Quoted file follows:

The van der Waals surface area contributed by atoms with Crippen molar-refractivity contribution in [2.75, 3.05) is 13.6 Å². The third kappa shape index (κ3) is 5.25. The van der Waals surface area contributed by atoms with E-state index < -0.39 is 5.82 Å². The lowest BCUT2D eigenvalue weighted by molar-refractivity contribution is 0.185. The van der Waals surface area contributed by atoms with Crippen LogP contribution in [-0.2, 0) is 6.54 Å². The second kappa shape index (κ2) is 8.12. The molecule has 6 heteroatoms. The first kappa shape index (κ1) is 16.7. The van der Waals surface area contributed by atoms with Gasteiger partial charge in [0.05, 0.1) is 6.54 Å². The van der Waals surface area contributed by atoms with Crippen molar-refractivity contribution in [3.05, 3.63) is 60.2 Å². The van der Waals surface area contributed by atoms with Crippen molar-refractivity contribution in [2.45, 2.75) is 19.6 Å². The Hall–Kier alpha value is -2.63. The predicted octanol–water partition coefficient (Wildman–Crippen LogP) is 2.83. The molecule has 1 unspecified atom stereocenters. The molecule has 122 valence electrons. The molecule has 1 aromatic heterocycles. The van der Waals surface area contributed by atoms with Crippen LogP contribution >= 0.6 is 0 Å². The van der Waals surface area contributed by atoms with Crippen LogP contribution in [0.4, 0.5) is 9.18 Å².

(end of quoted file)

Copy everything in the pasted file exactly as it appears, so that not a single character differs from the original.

The van der Waals surface area contributed by atoms with Crippen molar-refractivity contribution in [2.75, 3.05) is 13.6 Å². The third kappa shape index (κ3) is 5.25. The van der Waals surface area contributed by atoms with E-state index < -0.39 is 5.82 Å². The lowest BCUT2D eigenvalue weighted by molar-refractivity contribution is 0.185. The van der Waals surface area contributed by atoms with Crippen LogP contribution in [-0.2, 0) is 6.54 Å². The second kappa shape index (κ2) is 8.12. The molecule has 6 heteroatoms. The first kappa shape index (κ1) is 16.7. The van der Waals surface area contributed by atoms with Gasteiger partial charge in [0.05, 0.1) is 6.54 Å². The van der Waals surface area contributed by atoms with Crippen molar-refractivity contribution in [3.05, 3.63) is 60.2 Å². The van der Waals surface area contributed by atoms with Crippen molar-refractivity contribution in [2.45, 2.75) is 19.6 Å². The Hall–Kier alpha value is -2.63. The predicted octanol–water partition coefficient (Wildman–Crippen LogP) is 2.83. The molecule has 1 unspecified atom stereocenters. The molecule has 122 valence electrons. The molecule has 1 aromatic heterocycles. The van der Waals surface area contributed by atoms with Crippen LogP contribution >= 0.6 is 0 Å². The van der Waals surface area contributed by atoms with Crippen LogP contribution in [0.4, 0.5) is 9.18 Å².